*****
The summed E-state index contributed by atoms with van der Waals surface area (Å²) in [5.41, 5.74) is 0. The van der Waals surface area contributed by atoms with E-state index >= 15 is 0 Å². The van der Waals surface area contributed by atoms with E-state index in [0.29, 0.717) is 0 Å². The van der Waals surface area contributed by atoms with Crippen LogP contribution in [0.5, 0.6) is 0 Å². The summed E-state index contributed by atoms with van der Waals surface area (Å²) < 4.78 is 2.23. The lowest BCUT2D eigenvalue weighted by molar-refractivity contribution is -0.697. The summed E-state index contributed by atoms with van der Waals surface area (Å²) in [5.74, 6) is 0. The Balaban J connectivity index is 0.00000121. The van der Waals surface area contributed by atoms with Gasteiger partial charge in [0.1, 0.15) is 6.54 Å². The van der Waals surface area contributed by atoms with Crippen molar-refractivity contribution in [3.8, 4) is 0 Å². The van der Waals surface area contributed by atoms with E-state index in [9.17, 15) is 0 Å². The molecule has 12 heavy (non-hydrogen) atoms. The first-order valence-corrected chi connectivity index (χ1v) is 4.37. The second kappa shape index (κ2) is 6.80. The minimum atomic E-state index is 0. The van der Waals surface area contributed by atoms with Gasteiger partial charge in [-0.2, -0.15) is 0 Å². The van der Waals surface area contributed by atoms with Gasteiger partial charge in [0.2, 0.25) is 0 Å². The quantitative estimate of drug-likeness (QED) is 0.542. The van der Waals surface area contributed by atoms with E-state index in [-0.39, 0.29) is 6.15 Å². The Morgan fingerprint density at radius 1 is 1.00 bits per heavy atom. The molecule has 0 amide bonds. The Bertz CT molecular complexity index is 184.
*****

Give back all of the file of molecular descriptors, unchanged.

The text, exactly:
The summed E-state index contributed by atoms with van der Waals surface area (Å²) in [5.41, 5.74) is 0. The van der Waals surface area contributed by atoms with E-state index >= 15 is 0 Å². The van der Waals surface area contributed by atoms with E-state index in [0.29, 0.717) is 0 Å². The van der Waals surface area contributed by atoms with Crippen LogP contribution in [0.5, 0.6) is 0 Å². The summed E-state index contributed by atoms with van der Waals surface area (Å²) < 4.78 is 2.23. The lowest BCUT2D eigenvalue weighted by molar-refractivity contribution is -0.697. The summed E-state index contributed by atoms with van der Waals surface area (Å²) in [5.74, 6) is 0. The Balaban J connectivity index is 0.00000121. The van der Waals surface area contributed by atoms with Gasteiger partial charge in [0.1, 0.15) is 6.54 Å². The van der Waals surface area contributed by atoms with Crippen molar-refractivity contribution in [3.8, 4) is 0 Å². The van der Waals surface area contributed by atoms with E-state index in [9.17, 15) is 0 Å². The molecule has 12 heavy (non-hydrogen) atoms. The first-order valence-corrected chi connectivity index (χ1v) is 4.37. The second kappa shape index (κ2) is 6.80. The minimum atomic E-state index is 0. The van der Waals surface area contributed by atoms with Gasteiger partial charge in [-0.2, -0.15) is 0 Å². The van der Waals surface area contributed by atoms with Gasteiger partial charge in [0.2, 0.25) is 0 Å². The quantitative estimate of drug-likeness (QED) is 0.542. The van der Waals surface area contributed by atoms with E-state index in [-0.39, 0.29) is 6.15 Å². The Morgan fingerprint density at radius 1 is 1.00 bits per heavy atom. The molecule has 0 amide bonds. The Bertz CT molecular complexity index is 184.